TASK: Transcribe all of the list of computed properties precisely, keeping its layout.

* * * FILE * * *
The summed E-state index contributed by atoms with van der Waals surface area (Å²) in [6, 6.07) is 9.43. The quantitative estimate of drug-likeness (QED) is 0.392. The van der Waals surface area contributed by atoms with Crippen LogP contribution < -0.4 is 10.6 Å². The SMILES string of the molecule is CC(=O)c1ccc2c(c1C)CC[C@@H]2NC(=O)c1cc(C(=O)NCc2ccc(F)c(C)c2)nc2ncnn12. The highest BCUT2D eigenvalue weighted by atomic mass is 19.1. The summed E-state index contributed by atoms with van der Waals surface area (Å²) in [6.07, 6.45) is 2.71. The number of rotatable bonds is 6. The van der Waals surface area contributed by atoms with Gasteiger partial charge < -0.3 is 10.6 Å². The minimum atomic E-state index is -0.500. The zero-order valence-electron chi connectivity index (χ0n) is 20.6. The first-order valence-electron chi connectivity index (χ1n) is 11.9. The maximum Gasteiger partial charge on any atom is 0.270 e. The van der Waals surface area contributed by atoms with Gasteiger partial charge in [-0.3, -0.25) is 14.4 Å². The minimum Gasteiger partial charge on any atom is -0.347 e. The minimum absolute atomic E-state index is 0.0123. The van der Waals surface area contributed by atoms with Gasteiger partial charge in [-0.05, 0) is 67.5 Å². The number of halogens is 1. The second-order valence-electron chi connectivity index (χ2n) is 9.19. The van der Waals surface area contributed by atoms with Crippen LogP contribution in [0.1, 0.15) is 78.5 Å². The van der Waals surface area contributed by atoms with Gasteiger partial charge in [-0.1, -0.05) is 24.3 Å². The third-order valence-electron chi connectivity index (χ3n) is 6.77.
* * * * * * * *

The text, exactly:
The summed E-state index contributed by atoms with van der Waals surface area (Å²) in [6, 6.07) is 9.43. The quantitative estimate of drug-likeness (QED) is 0.392. The van der Waals surface area contributed by atoms with Crippen LogP contribution < -0.4 is 10.6 Å². The SMILES string of the molecule is CC(=O)c1ccc2c(c1C)CC[C@@H]2NC(=O)c1cc(C(=O)NCc2ccc(F)c(C)c2)nc2ncnn12. The highest BCUT2D eigenvalue weighted by atomic mass is 19.1. The summed E-state index contributed by atoms with van der Waals surface area (Å²) in [6.07, 6.45) is 2.71. The number of rotatable bonds is 6. The van der Waals surface area contributed by atoms with Gasteiger partial charge < -0.3 is 10.6 Å². The minimum atomic E-state index is -0.500. The zero-order valence-electron chi connectivity index (χ0n) is 20.6. The first-order valence-electron chi connectivity index (χ1n) is 11.9. The maximum Gasteiger partial charge on any atom is 0.270 e. The van der Waals surface area contributed by atoms with Gasteiger partial charge in [-0.3, -0.25) is 14.4 Å². The minimum Gasteiger partial charge on any atom is -0.347 e. The minimum absolute atomic E-state index is 0.0123. The van der Waals surface area contributed by atoms with Gasteiger partial charge in [-0.05, 0) is 67.5 Å². The number of halogens is 1. The second-order valence-electron chi connectivity index (χ2n) is 9.19. The van der Waals surface area contributed by atoms with Crippen LogP contribution in [0.1, 0.15) is 78.5 Å². The van der Waals surface area contributed by atoms with Gasteiger partial charge in [-0.1, -0.05) is 24.3 Å². The third-order valence-electron chi connectivity index (χ3n) is 6.77.